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First National Bank of Fort Worth Archives

History

The First National Bank had its beginnings in 1876 as an exchange office. Seven years later M. B. Loyd and his associates received a charter for a national bank. For generations, the institution was known as the “cattleman’s bank.” Among its principal stock holders were W. T. Waggoner, Burk Burnett and John Scharbauer, some of the largest ranchers in the state. During World War II and afterwards, the bank diversified into petroleum, aircraft production and other manufacturing. It also was a major contributor to Fort Worth’s cultural life, sponsoring activities and commissioning two major art projects, a sculpture garden by Isamu Noguchi and the Landmark paintings by Bror Utter. In the 1980s and 1990s, the bank underwent a series of mergers, finally becoming part of Nations Bank.

Provenance

The files were created by the Marketing/Public Relations department of the First National Bank of Fort Worth. They were donated to the library by Nations Bank in 1995.

Scope and Contents Note

These records document the history and operations of the bank and in particular the promotional activities of the marketing and public relations department. There is a considerable biographical material pertaining to Fort Worth citizens who were officers or stockholders in the bank. The records include correspondence, memoranda, pamphlets, published reports, scrapbooks, photographs, audio/video tape and memorabilia organized into the following series:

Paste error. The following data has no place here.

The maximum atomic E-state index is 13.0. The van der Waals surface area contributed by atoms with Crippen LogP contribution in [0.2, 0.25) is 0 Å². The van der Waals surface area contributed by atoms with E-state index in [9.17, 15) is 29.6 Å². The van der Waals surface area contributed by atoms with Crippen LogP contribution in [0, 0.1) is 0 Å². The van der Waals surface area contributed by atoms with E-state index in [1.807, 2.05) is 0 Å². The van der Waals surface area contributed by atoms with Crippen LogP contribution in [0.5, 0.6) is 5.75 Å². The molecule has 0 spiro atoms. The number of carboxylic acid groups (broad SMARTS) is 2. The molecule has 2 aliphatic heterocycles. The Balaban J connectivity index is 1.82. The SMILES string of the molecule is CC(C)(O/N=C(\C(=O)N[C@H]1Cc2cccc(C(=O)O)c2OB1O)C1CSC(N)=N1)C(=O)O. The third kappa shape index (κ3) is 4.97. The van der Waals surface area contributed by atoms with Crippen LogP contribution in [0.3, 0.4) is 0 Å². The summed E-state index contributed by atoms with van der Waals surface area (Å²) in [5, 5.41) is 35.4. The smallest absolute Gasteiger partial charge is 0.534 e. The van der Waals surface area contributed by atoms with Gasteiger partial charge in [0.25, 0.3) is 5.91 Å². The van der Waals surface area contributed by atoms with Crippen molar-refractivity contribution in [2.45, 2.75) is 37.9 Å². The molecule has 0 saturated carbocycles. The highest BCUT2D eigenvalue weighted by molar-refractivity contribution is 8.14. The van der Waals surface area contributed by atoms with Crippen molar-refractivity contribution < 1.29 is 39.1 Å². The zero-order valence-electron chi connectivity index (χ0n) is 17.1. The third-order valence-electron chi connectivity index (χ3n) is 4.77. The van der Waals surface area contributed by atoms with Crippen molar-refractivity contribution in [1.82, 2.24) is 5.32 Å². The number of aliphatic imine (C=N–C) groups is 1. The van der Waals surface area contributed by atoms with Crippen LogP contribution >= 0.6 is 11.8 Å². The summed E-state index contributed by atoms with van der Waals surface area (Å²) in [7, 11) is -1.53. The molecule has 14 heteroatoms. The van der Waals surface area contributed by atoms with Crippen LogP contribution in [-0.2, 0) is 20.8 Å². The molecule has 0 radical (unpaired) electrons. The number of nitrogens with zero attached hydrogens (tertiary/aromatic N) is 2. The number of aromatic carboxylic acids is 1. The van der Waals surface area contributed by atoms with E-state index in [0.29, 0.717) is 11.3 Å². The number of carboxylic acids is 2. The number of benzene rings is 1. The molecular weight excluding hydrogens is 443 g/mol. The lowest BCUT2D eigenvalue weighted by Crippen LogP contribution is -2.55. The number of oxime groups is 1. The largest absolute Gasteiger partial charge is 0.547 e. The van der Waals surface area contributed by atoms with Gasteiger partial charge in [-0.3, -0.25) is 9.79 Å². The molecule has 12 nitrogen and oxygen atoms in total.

• Series I : History Files
  • Series II : Reports and Publications
  • Series III : Marketing Files
  • Series IV : Officers and Directors Files
  • Series V : New Building Files
  • Series VI : Subject Files
  • Series VII : Photographs
  • Series VIII : Minutes, Ledgers and Manuals
  • Series IX : Financial Statements of Other Banks
  • Series X : Scrapbooks
  • Series XI : Films, Video Tape and Audio Tape
  • Series XII : Memorabilia
  • Series XIII : Oversized items

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Last updated: June 26, 2014